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In golf, a gap wedge, also known as an approach wedge, is a wedge used to hit a shot with higher and shorter trajectory than a pitching wedge and lower and longer trajectory than a sand wedge. The name derives from the club's design to fill the "gap" between sand and pitching wedges.
Over time the loft angle on irons in matched sets has been reduced for multiple reasons. Manufacturers, always wanting to advertise longer distances than their competitors, sometimes "cheat" by de-lofting their iron sets by a degree or two compared to their competitor's set, producing between 2-5 yards of extra distance per degree of "strengthening". In addition, several significant advances in clubhead design, most notably the 1970s development of investment-cast "cavity-back" designs, and the 1990s introduction of clubfaces that increased backspin to improve "bite", resulted in clubs with higher launch angles and flight paths for the same loft angle than their predecessors. Clubmakers then compensated for this in both cases by reducing loft, to translate that higher flight path into greater distance. Currently, the pitching wedge of a typical matched iron set has a loft similar to a 9-iron from the 1980s, at about 46 degrees, and much stronger lofts are found in game improvement sets.
However, sand wedges generally have not received this same reduction in loft, even as they were designed with similar weight-distribution and backspin-improving features. This is because the sand wedge is typically not used with distance in mind; its eponymous purpose requires the traditional 54-56° loft angle in order to dig into the soft sand surrounding the ball and lift it out. The sand wedge's nominal loft and "bounce" angles have not changed appreciably from Gene Sarazen's original concept based on the niblick. Cavity-backed, perimeter-weighted sets may de-loft this club by a degree or two compared to a forged set, but this is nowhere near the amount of loft reduction seen in the numbered irons. This leaves a "gap" in loft angle between the pitching and sand wedges of up to 10 degrees, causing a distance difference with a full swing of up to 30 yards, both of which are differences normally seen between irons two or more loft numbers apart (e.g., between a 7 and 9 iron) instead of "adjacent" lofts as the PW and SW traditionally are.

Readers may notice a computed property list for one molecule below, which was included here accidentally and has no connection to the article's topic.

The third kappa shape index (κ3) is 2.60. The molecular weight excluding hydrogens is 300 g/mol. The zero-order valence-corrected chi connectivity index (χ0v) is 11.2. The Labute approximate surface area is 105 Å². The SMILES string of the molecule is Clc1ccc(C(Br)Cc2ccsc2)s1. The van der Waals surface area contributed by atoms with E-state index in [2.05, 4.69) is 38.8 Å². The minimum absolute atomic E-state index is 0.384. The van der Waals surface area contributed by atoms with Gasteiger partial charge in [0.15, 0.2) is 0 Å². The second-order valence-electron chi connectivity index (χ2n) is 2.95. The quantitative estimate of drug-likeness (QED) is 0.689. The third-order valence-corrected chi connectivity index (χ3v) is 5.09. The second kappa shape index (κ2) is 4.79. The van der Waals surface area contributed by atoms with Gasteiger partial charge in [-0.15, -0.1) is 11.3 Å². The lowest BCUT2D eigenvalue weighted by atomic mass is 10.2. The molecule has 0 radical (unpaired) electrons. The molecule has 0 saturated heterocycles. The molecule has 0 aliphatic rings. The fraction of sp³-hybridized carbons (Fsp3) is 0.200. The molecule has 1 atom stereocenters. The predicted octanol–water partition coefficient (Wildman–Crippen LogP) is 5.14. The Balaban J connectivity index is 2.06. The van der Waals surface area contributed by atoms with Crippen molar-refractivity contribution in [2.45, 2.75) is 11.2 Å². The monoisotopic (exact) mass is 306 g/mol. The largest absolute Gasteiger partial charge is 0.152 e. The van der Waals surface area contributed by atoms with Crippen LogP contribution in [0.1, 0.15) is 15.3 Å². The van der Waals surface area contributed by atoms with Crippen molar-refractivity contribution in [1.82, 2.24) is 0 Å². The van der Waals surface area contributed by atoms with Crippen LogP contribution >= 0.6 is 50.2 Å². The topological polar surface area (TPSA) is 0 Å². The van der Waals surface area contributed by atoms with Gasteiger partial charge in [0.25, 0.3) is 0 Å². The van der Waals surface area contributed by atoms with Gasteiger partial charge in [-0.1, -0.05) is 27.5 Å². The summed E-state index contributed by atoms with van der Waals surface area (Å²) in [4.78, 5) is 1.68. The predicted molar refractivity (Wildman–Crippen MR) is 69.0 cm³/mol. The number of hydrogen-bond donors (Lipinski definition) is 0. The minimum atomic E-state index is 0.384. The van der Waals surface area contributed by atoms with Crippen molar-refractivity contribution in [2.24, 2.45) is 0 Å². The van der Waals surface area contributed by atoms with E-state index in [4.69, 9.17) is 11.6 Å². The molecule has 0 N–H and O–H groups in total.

As a result, some players who had upgraded to these newer de-lofted iron sets began carrying the pitching wedge of an older set, lofted around 50-52°, to "fill the gap". This additional wedge, with a full swing, falls between the average distances of a sand and pitching wedge, allowing the player to fine-tune their approach shot's distance without needing excessive variations in swing speed. Clubmakers, sensing an opportunity, began to offer a purpose-built wedge in this general loft range starting in the early to middle 1990s. These have become known colloquially as "gap wedges" due to their origin, despite various proprietary names applied to wedges in this class by their manufacturers.